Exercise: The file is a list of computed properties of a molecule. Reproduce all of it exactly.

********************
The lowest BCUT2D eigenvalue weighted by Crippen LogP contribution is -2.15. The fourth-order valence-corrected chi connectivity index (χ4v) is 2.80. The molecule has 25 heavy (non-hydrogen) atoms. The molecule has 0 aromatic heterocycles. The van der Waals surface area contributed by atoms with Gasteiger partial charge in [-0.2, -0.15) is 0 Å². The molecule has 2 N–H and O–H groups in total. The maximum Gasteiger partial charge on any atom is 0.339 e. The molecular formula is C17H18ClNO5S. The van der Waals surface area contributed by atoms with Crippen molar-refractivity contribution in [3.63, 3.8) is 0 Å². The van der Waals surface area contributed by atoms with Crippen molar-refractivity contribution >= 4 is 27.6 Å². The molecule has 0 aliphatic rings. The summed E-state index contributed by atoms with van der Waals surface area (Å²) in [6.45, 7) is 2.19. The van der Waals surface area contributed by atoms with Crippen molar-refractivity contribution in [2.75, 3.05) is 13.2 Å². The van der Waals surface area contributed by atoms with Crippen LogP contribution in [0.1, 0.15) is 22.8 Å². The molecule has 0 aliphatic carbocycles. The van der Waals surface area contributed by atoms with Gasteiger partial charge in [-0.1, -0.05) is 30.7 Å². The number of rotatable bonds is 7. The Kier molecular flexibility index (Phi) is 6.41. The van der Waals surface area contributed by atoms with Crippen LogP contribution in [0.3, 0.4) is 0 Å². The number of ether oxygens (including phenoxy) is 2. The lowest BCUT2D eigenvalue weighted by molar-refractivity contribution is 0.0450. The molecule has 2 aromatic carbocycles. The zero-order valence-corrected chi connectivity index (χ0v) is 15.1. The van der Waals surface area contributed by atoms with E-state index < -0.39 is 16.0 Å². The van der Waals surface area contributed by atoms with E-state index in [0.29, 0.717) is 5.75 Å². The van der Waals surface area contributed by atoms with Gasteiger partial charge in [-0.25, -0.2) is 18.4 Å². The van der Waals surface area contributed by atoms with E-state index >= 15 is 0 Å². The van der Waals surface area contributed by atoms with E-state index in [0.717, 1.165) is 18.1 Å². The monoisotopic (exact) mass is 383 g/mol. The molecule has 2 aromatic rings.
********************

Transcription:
The lowest BCUT2D eigenvalue weighted by Crippen LogP contribution is -2.15. The fourth-order valence-corrected chi connectivity index (χ4v) is 2.80. The molecule has 25 heavy (non-hydrogen) atoms. The molecule has 0 aromatic heterocycles. The van der Waals surface area contributed by atoms with Gasteiger partial charge in [-0.2, -0.15) is 0 Å². The molecule has 2 N–H and O–H groups in total. The maximum Gasteiger partial charge on any atom is 0.339 e. The molecular formula is C17H18ClNO5S. The van der Waals surface area contributed by atoms with Crippen molar-refractivity contribution in [3.63, 3.8) is 0 Å². The van der Waals surface area contributed by atoms with Crippen molar-refractivity contribution >= 4 is 27.6 Å². The molecule has 0 aliphatic rings. The summed E-state index contributed by atoms with van der Waals surface area (Å²) in [6.45, 7) is 2.19. The van der Waals surface area contributed by atoms with Crippen molar-refractivity contribution in [2.75, 3.05) is 13.2 Å². The van der Waals surface area contributed by atoms with Crippen LogP contribution in [0.1, 0.15) is 22.8 Å². The molecule has 0 aliphatic carbocycles. The van der Waals surface area contributed by atoms with Gasteiger partial charge in [-0.1, -0.05) is 30.7 Å². The number of rotatable bonds is 7. The Kier molecular flexibility index (Phi) is 6.41. The van der Waals surface area contributed by atoms with Crippen LogP contribution in [0.3, 0.4) is 0 Å². The number of ether oxygens (including phenoxy) is 2. The lowest BCUT2D eigenvalue weighted by molar-refractivity contribution is 0.0450. The molecule has 2 aromatic carbocycles. The zero-order valence-corrected chi connectivity index (χ0v) is 15.1. The van der Waals surface area contributed by atoms with E-state index < -0.39 is 16.0 Å². The van der Waals surface area contributed by atoms with E-state index in [0.29, 0.717) is 5.75 Å². The van der Waals surface area contributed by atoms with Gasteiger partial charge in [-0.25, -0.2) is 18.4 Å². The van der Waals surface area contributed by atoms with E-state index >= 15 is 0 Å². The van der Waals surface area contributed by atoms with E-state index in [0.717, 1.165) is 18.1 Å². The monoisotopic (exact) mass is 383 g/mol. The molecule has 2 aromatic rings.